The tax hikes on upper-income earners would raise roughly $600 billion in new revenues over 10 years, according to reports. But the non-partisan Congressional Budget Office reported that the fiscal cliff deal will add $4 trillion to the federal budget deficit over the same time period, barring additional measures to raise more revenues and lower spending.
The deal ended a weeks-long stalemate in Washington, at least temporarily, and capped off a suspenseful, roller-coaster New Year's Day in which House Republicans spent the entire day wrangling over passing the "clean bill" overwhelmingly approved by the Democrat-controlled Senate or amending the proposal by affixing a $300 billion spending-cut package to the bill. After holding two caucus meetings, House Republicans finally decided to put the unaltered Senate legislation on the House floor for an "up-or-down" (yes or no) vote. Eight-five Republicans voted yes, while 151 voted against; the vast majority of House Democrats on the roll call (172 out of 188) voted yes.
Reports earlier in the day characterized House Republicans as being deeply unsatisfied by the lack of spending cuts in the Senate package, but had they taken up an amended proposal, it would have required sending the bill back to the Senate for a vote again. This would have likely killed the bill and guaranteed the country's fall over the cliff as the Senate had adjourned after passing the proposal by a 89-8 vote just hours into Tuesday and was unlikely to reconsider any House amendment on the eve of the swearing-in of a new Congress.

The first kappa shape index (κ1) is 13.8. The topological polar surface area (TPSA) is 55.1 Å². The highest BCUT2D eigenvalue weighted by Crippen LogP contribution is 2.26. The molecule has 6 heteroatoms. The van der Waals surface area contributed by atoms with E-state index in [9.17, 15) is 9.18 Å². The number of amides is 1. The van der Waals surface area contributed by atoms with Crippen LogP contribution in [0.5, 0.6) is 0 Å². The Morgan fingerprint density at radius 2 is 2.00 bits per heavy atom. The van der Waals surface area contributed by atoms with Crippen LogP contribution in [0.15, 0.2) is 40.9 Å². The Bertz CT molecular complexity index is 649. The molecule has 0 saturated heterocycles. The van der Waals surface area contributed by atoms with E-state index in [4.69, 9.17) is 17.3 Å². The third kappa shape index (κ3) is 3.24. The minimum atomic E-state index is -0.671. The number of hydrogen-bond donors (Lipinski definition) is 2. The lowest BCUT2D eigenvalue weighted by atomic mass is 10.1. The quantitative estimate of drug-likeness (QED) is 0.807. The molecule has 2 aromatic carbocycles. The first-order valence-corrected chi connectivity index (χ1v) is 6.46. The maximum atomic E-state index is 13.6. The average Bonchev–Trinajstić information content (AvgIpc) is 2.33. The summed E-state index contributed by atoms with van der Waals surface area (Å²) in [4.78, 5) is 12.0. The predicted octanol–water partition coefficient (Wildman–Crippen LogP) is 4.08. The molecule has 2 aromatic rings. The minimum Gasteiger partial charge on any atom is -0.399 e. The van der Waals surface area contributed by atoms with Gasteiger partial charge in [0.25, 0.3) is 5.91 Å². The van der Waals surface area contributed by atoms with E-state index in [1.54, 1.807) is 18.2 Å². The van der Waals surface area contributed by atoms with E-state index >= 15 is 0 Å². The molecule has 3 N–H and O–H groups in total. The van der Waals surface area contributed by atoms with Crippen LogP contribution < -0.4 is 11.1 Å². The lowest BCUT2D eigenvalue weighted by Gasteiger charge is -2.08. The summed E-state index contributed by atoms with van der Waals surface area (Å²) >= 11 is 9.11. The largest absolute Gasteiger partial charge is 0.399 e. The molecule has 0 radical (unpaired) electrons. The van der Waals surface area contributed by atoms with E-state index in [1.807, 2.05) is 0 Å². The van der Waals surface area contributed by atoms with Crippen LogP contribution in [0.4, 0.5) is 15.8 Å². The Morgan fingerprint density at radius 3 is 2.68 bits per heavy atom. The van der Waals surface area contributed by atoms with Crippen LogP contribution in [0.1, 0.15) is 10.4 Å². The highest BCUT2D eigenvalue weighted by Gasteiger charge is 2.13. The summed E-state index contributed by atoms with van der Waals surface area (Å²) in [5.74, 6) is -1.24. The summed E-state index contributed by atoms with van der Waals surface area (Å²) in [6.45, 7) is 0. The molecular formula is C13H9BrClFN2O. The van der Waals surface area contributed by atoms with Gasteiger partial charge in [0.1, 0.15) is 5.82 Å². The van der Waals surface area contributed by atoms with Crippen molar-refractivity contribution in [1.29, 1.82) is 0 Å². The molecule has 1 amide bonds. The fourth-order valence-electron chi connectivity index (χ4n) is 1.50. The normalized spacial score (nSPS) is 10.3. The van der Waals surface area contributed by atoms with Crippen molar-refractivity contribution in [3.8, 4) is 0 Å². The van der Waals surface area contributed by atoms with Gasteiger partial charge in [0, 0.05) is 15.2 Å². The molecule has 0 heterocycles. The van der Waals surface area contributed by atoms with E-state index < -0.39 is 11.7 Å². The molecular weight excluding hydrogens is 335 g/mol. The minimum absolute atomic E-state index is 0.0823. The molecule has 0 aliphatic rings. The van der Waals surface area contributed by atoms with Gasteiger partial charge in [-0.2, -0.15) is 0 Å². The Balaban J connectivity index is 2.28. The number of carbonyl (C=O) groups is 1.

Political insiders widely observed that such a move was too risky for House Republicans, who would have been blamed for their inability to act and reach a deal, as well as for any negative economic consequences that would have resulted. Moreover, the advantage in forthcoming fiscal negotiations shifts to the GOP, now that the tax issue is out of the way and spending cuts and entitlement reforms become the main battleground issues.
"Now the focus turns to spending," House Speaker John Boehner (R, Ohio) said. "The American people re-elected a Republican majority in the House, and we will use it in 2013 to hold the president accountable for the 'balanced' approach he promised, meaning significant spending cuts and reforms to the entitlement programs that are driving our country deeper and deeper into debt."
Whether this first fiscal cliff deal revives weakened capital investment and hiring among concerned U.S. manufacturers and businesses remains to be seen in the weeks to come, as the future of defense spending and other budgets is still uncertain despite the delay in $110 billion in automatic sequesters. Many companies, especially those in sectors that rely on government contracts and funding, are hanging in the balance and will likely continue to operate in a holding pattern until the budget and federal borrowing picture is resolved, presumably, two months from now. Washington observers are expecting there will be even more bitter battles on Capitol Hill over the spending and debt cliffs.
"I think we all recognize this law is just one step in a broader effort to strengthen our economy," Obama said in his post-deal remarks. "Unfortunately, there just wasn't enough support or time for that large agreement... We are continuing to chip away... step by step."